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There is no easy answer. Should the company postpone a film based on an important historical subject because its leading man is too toxic? Or does Apple release the movie and watch the outcome unfold? Audiences could be turned off by Mr. Smith’s presence, perhaps taking some gloss off the well-polished Apple brand. Or they could respond positively to the film, prompting an Oscar campaign, which could then upset members of the academy. And the question of how to publicize “Emancipation” will bring scrutiny to a film marketing unit that has already drawn grumbles of dissatisfaction in Hollywood for skimpy ad spends and disjointed communication — and parted ways with its head of video marketing this month.
“If they shelve the movie, does that tarnish Apple’s reputation? If they release it, does it tarnish their reputation?” asked Stephen Galloway, the dean of Chapman University’s Dodge College of Film and Media Arts and the former executive editor of The Hollywood Reporter. “Hollywood likes a win-win situation. This one is lose-lose.”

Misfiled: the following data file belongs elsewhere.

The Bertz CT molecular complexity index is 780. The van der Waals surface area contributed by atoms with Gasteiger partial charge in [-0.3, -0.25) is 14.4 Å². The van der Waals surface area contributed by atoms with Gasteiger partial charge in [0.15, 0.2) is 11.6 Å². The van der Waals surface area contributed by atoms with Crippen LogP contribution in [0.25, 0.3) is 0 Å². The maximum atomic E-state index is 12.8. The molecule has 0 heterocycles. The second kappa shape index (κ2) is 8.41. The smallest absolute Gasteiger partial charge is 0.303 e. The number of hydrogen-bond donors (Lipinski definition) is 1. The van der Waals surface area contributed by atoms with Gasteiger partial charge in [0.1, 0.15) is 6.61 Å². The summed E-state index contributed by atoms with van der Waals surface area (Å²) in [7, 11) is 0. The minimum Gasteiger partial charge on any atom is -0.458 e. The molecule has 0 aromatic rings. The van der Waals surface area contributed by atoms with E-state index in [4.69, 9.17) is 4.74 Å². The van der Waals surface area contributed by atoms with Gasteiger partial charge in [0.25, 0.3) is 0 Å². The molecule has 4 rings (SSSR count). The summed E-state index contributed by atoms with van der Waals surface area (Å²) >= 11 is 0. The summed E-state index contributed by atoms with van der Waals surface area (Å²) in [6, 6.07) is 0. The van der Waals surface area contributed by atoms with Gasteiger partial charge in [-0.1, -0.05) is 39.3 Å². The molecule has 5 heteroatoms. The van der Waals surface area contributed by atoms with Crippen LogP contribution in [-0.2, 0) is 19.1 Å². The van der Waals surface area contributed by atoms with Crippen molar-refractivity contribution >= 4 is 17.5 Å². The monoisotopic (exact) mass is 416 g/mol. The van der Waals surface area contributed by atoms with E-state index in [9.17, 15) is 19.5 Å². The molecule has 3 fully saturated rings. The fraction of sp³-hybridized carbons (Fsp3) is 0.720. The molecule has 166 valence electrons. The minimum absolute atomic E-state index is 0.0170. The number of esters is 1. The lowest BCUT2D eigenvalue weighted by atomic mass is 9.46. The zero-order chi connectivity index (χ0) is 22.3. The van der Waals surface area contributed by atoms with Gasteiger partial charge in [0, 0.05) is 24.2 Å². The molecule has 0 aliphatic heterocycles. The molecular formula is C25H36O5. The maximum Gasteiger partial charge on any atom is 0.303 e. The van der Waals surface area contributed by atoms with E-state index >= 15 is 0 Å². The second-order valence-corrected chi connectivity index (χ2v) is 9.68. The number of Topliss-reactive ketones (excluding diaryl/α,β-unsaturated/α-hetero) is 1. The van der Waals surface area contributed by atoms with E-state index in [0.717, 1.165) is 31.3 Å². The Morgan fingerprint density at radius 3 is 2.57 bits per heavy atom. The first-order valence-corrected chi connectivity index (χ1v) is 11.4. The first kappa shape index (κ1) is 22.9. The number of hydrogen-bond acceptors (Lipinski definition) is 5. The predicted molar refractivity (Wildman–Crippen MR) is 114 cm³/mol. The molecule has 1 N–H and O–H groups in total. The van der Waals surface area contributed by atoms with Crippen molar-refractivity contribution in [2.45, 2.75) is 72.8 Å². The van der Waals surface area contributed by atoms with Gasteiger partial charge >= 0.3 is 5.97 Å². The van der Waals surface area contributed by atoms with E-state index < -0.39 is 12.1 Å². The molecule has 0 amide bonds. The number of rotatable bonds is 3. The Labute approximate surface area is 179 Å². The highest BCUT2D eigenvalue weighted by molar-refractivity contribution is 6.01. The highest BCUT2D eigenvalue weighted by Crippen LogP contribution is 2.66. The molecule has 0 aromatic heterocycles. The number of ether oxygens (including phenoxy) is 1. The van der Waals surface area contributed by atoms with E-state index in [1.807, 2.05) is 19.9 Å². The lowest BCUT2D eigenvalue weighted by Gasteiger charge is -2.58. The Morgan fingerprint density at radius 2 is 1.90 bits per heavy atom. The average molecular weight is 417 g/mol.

“Emancipation,” directed by Antoine Fuqua (“Training Day”) and with a script by William Collage, is based on the true story of a slave who escaped to the North and joined the Union army to fight against his former captors. Shot outside New Orleans and troubled by delays caused by hurricanes and Covid-19, the movie is about a man known as “Whipped Peter,” whose scarred back was photographed and became a rallying cry for abolition during the Civil War. It finished filming about a month before the 2022 Oscar telecast in March.